Teenage pregnancy figures at all time high
Robyn Rosen A TEENAGE mum from Muswell Hill has called for better sex education in schools as new figures show Haringey has among the worst teenage pregnancy rates in London. The latest figures, released by the Office of National Statistics last week show
A TEENAGE mum from Muswell Hill has called for better sex education in schools as new figures show Haringey has among the worst teenage pregnancy rates in London.
The latest figures, released by the Office of National Statistics last week show there were 248 conceptions among under-18 year-olds in the borough in 2007 - five per cent higher than the previous year.
This translates to 70 per 1,000 teenagers in Haringey becoming pregnant in 2007, almost double the London average of 45.6 per 1,000.
Critics have blamed the rise on poor sex education and the closure of family planning clinics across the borough including the Fortis Green clinic in March 2007.
Teen mum Maybel Obeng, of Queens Avenue, had daughter Kandra, now two, at the age of 17 with a 28-year-old boyfriend while she was still at college.
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"It wasn't planned," she said. "I wasn't feeling well and I went to the clinic. I had actually gone to speak about contraception but it turned out I was too late.
"I wanted to have a termination but mum told me I shouldn't because she doesn't support those acts."
Maybel, now 19, said that her sex education was not adequate.
"I learnt sex education the science way," she said. "We watched a video of a man and woman standing naked and a description of body parts.
"But they should be telling you the consequences. Sex education should be for Years 5 and 6 because lots of young girls are having sex.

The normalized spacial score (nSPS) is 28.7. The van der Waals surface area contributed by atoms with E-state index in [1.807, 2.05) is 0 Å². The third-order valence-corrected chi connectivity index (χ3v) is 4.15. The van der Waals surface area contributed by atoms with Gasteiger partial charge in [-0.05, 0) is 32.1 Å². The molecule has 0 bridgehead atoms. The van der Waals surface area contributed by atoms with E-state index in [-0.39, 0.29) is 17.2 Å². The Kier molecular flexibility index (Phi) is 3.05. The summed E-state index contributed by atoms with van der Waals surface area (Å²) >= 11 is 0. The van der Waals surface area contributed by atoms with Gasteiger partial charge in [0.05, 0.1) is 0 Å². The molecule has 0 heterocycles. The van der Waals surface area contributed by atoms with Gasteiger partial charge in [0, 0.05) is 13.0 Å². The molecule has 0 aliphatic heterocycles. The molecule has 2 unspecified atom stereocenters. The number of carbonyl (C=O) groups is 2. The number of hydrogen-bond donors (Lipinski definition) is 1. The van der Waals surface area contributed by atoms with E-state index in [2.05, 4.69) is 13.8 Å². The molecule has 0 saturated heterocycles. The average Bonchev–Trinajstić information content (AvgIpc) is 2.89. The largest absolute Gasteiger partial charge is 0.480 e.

"I think teenagers have babies because of boredom.
"If people don't want to achieve anything or don't want to go through education and don't have activities going on, they find someone who is usually the wrong person and end up having babies.
"Some people think when they have a child it will be easy but not everyone can cope. I was lucky to have my mum support me but other people don't have that."
A spokesman from Marie Stopes International, the UK's biggest sexual health clinic provider, said that sex education needed to be vastly improved and added that family planning clinics needed to be reopened across the borough.
"These rises are disappointing and buck the national trend," he said.
"Questions must be asked of the local authority as to whether they are properly grappling and implementing the Teenage Pregnancy Strategy.
"All the clinics that have closed need to be re-opened and more investment needs to be put into them."
Gail Engert, Lib Dem young people spokeswoman, said: "These are truly shocking figures for both teenage pregnancy and abortion.
"There needs to be a truly radical plan of action to address this situation, which has probably been aggravated by the closure of local family planning clinics by the Primary Care Trust."
Cllr Lorna Reith, cabinet member for children and young people, said that despite spending �272,600 supporting the Teenage Pregnancy Strategy and providing sex education in all schools, there were no easy answers to Haringey's problems.
"This is something we are keen to address but there are no easy answers here," she said.
"This is a complicated issue and the reasons for the increase are not clear.
"We will take expert guidance to see if there are any actions we might take to get these figures down."
A spokeswoman from NHS Haringey (formerly Haringey TPCT) added that the rise was not attributable to just one factor, such as the clinic closures and that it was much more complex.
"This is a complex issue, and there is no simple answer," she said.
"NHS Haringey and partners are working on a range of initiatives to reduce teenage pregnancy.